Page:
Osteoarthritis (OA) is one of the most common causes of disability in America, and obesity is one of its most important risk factors for weight-bearing joint involvement. A new study in today s JAMA, compared the benefits of intensive diet-induced weight loss, with or without exercise, on OA symptom severity.
The goal was to reduce weight by at least 10 percent with diet. Then, in a single-blind prospective fashion over an 18-month period, to study the effects on OA by such weight loss from diet, and compare OA symptom changes to a similar diet-induced weight loss plus exercise. A third group was put on exercise alone. The lead researcher was Stephen P. Messier, PhD, of Wake Forest University, NC. The study subjects were 454 older overweight or obese adults (age over 55), of whom 399 completed the study (no mention was made of the male-female ration).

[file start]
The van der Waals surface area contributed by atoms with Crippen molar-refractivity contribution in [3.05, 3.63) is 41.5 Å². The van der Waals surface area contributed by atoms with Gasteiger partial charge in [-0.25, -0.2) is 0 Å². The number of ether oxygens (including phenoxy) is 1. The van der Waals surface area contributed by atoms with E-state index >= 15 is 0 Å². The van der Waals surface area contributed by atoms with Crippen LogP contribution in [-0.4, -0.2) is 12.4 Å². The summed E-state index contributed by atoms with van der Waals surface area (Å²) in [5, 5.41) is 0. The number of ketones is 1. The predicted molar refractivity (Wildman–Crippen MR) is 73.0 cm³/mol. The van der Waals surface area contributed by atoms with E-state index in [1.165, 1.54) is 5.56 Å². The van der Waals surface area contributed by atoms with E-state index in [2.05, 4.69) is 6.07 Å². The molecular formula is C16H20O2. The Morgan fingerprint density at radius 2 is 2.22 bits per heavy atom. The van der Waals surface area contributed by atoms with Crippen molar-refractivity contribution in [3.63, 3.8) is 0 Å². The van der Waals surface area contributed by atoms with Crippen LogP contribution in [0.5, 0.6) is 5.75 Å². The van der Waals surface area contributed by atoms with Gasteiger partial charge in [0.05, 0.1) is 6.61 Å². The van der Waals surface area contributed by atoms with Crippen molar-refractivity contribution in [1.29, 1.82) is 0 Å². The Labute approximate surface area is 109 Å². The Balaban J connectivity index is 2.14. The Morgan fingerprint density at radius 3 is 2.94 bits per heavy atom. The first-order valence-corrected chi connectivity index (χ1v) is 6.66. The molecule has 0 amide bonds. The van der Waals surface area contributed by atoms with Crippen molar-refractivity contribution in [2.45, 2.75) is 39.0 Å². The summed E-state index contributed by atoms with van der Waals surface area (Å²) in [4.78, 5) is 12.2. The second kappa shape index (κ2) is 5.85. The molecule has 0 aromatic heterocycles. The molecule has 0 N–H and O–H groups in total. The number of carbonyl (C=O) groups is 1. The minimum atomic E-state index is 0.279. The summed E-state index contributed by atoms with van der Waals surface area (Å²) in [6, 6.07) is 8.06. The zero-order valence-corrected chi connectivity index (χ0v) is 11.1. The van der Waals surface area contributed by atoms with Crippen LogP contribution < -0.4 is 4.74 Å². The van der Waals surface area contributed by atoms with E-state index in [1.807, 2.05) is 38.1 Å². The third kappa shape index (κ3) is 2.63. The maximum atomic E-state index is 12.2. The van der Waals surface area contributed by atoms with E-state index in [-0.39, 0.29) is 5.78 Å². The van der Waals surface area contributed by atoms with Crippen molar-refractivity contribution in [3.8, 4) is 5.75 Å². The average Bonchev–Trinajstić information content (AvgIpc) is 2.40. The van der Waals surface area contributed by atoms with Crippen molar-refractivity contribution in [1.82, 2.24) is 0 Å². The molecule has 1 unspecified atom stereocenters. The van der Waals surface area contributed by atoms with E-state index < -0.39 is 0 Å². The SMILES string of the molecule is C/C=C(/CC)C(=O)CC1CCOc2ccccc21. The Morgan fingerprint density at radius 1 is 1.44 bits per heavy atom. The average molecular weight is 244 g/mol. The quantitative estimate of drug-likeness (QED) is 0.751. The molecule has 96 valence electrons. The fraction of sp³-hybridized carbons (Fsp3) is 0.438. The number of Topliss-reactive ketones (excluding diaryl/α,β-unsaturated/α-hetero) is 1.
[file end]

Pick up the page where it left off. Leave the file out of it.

Comparing single strategies, diet came out better than exercise for reducing knee joint loading and cutting inflammation. Joint inflammation, pain, function, and quality of life all significantly favored the combined approach diet-induced weight loss plus exercise compared with exercise alone over 18 months.
ACSH s Dr. Gilbert Ross had this comment: The knee joint deterioration of OA is well-known to be accelerated by obesity. Any weight loss you can persuade an arthritic patient to accomplish will almost certainly improve his or her symptoms without increasing the amount of pain medicine required, so that s a big plus. However, actually getting a patient to lose weight is easier said than done. And while it s undeniable that some exercise is beneficial, both for the joints and the cardiovascular system, the doctor must also get the pain and stiffness under some control to allow the exercise to occur, so a go slow but steady approach is best along with appropriate pain relief medication.